Needles & Blood: Preparing your Child for Medical Procedures
Updated: Oct 27, 2020
It’s that time again, the time all of us with small children dread: shots. When my kids were babies, they were easily distractible; however, since around the age of 3, vaccinations and bloodwork have been increasingly difficulty times met with much anticipated fear. For my son, years 4, 5, and 6 were met with increasingly more resistance. The climax was felt at his last scheduled vaccination which, after a bit of chasing around the office, reassurance and then pulling away, and bribery (lollipops!!), ended in his hiding underneath the doctor’s desk and both the doctor and I agreeing that it would be best to delay the vaccination and bloodwork until his next scheduled appointment.
I decided that this year I needed to be more prepared.
As a mental health professional working with parents and adult survivors of childhood trauma, I should have been more prepared last year. Yet, the birth of my daughter about three and a half years ago threw our family into a state of disequilibrium, and recovery has been slow process which seemed to plateau last year (her 2nd year). So, in short, it was a tough year and I fell short of adequately meeting some of my child’s emotional needs – this being a case, in point.
As many of you know, unrealistic fears start to set in dramatically around the age of 3. You may notice your children finding some content scary – content that never bothered them before. My son (almost 7) started fearing skeletons around the age of 3, and is still not able to watch silly cartoons featuring skeletons; on the other hand, my daughter (almost 4) never feared them. Kids may also start to have nightmares, a manifestation of your child’s attempt to process phenomena which he or she cannot or does not adequately understand. Their separation anxiety may set in again, as their dark room or your absence becomes more fear-provoking. Specific fears may also set in, among these the fear of blood and needles. Most children are able to work through these fears through maturity, increased understanding of the stressor, and having an adequate number of experiences which counter the perceived “truth” of the fear itself. (A phobia which lingers into adulthood may result if there is a traumatic event, the child’s own coping skills are not adequate, and he or she is not given the support to process the experience, but these cases are rare). It is important to understand that many children share these fears, and that the majority work through them given both time and support.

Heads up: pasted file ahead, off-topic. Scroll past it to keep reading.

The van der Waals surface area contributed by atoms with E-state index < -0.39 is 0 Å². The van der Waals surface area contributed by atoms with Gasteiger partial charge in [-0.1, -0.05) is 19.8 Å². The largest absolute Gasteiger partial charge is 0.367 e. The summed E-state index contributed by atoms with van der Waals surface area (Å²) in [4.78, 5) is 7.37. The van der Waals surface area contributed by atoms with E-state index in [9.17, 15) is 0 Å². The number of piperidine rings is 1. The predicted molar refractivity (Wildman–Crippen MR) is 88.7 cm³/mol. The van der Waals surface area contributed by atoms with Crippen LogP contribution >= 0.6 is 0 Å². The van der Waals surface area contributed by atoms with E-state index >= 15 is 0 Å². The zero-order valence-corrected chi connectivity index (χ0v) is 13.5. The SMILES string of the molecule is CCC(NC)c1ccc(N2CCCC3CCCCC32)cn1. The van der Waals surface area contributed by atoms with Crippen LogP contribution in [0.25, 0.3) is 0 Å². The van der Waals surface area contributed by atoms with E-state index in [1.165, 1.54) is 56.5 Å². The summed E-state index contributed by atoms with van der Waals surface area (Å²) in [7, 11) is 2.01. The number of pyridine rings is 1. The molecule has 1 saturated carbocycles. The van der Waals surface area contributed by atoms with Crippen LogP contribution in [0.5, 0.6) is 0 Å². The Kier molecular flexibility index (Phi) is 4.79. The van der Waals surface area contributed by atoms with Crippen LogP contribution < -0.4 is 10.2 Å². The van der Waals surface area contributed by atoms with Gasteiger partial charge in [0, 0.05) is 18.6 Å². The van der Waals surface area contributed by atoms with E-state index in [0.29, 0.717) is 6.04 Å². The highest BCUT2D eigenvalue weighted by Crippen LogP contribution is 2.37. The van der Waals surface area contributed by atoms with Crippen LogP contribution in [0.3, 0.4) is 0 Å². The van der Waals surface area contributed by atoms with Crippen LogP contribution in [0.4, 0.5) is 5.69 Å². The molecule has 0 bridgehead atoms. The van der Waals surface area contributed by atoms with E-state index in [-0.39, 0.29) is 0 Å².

Here, I would like to share ways that you can prepare your little ones for their yearly vaccinations, bloodwork, or related medical interventions. This advice is intended to be used with young children, approximately 3-6 years in age (give or take, on both sides); however, it can be generalized to school aged children as well with a bit of developmental alterations to language and content. Please note that some of these tips can also be integrated for use into your daily life and become routine ways of managing difficult situations.
1. Educate your children. This means providing them with information in a developmentally appropriate way by using language that your children understand, and concepts that their concrete-thinking minds can comprehend. For many parents, this can be challenging, so I recommend using books to help you do this. In our home, we have several books that teach children about the role of microbes and illness, how the body works, and ways to protect your body from illness. Since these individual topics are interrelated, I make a plan to read all our “health and body” books before visiting the doctor or dentist and discuss any questions the children may have. In our library, we have the following books: Usbourne Inside your Body, Do Not Lick this Book, and Usbourne Book of Germs. We also have a puzzle of the body and openly discuss body processes and ways that we can support the health of our bodies. I discuss these topics matter-of-factly at other points throughout the day as well, such as in relationship to COVID19 preventative practices of mask usage and hand washing/hand sanitizer. (As COVID19 can also cause anxiety among some, it is extremely important to consider your own emotional state when choosing to discuss these things.) Videos and other programs (such as educational content on Youtube or “Magic School Bus” on Netflix) can also be useful for providing education on the body, illness, health, and safety.